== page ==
“If you have a talent, use it in every which way possible. Don’t hoard it. Don’t dole it out like a miser. Spend it lavishly like a millionaire intent on going broke” said Irish poet Brendan Francis. Put your talent to good use by generously sharing it. If you’re an attorney, guide someone who can’t afford legal services. If you’re a medical professional, devote some of your time, unpaid, at a clinic that serves low-income families. If your talent is writing, then help someone write up a resume for a job search. If you are fluent in another language, help a person by being their interpreter. Remind yourself that a talent you have is not for yourself only.
5. We can be generous with our wisdom.
In the words of sixteenth-century poet and Buddhist monk Han Shan, “The great quality of wisdom is that it always responds with precisely what is needed. Like a well-aimed, sharp-pointed sword—it always hits the spot.” Contemporary writer Ross Nervig tells of a bitterly cold winter night when he sat on a city bus full of passengers. “We weren’t going anywhere,” he explains. “This bus had been sent by the fire department to keep us warm.” Looking outside the bus window, Nervig could see his apartment building on fire with “orange flames chasing black smoke into the sky.”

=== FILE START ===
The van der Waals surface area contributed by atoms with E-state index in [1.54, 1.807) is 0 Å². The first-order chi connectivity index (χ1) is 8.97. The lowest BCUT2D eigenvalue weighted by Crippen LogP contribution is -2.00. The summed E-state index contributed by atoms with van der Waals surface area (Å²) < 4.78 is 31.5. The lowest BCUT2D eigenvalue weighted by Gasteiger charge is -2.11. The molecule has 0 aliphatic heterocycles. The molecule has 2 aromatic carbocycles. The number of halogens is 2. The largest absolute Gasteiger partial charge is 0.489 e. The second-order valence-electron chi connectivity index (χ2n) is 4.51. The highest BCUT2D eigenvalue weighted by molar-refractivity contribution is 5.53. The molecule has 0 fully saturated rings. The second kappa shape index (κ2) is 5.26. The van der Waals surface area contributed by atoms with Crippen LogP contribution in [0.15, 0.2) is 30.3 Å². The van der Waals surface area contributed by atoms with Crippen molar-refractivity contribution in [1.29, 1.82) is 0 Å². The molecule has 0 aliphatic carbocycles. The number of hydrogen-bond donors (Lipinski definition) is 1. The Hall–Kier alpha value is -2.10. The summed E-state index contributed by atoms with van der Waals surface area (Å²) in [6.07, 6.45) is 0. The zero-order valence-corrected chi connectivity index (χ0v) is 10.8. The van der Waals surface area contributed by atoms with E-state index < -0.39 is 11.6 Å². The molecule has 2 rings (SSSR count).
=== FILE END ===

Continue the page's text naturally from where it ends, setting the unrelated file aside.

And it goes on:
The following morning, he was with other apartment residents being served coffee and donuts in the basement of a nearby church. There, they were taking turns speaking with a kind Red Cross representative. Though Nervig, like the others, was clearly in need of aid, she sensed that Nervig was resistant and sought to soften his reluctance by offering this wisdom: “You have to let people help you now. Do this for them.”
6. We can be generous with our joy.
Buddhist teacher and author Judy Leif tells of visiting a temple that claimed to display one thousand Buddhist statues. Of all the Buddhas she observed, the one that has remained in her memory was the “one that most invoked the feeling of generosity for me.” It was a statue of a very chubby Buddha “embracing piles of children who were tumbling all over him. Laughing with delight, he maintained a sense of peace in the midst of their chaos. Instead of shooing the children away because he had more important things to do, he gathered them in with a big hug. He radiated love and happiness and acceptance.” That statue provides a concrete example of what it means to be generous with our joy.
As you share with others, bring to mind the truth that generosity doesn’t only bring happiness to the recipient but casts a wider net. Every generous act makes our planet a kinder, softer, and gentler place.
For further contemplation: “How Awe Makes Us Generous.”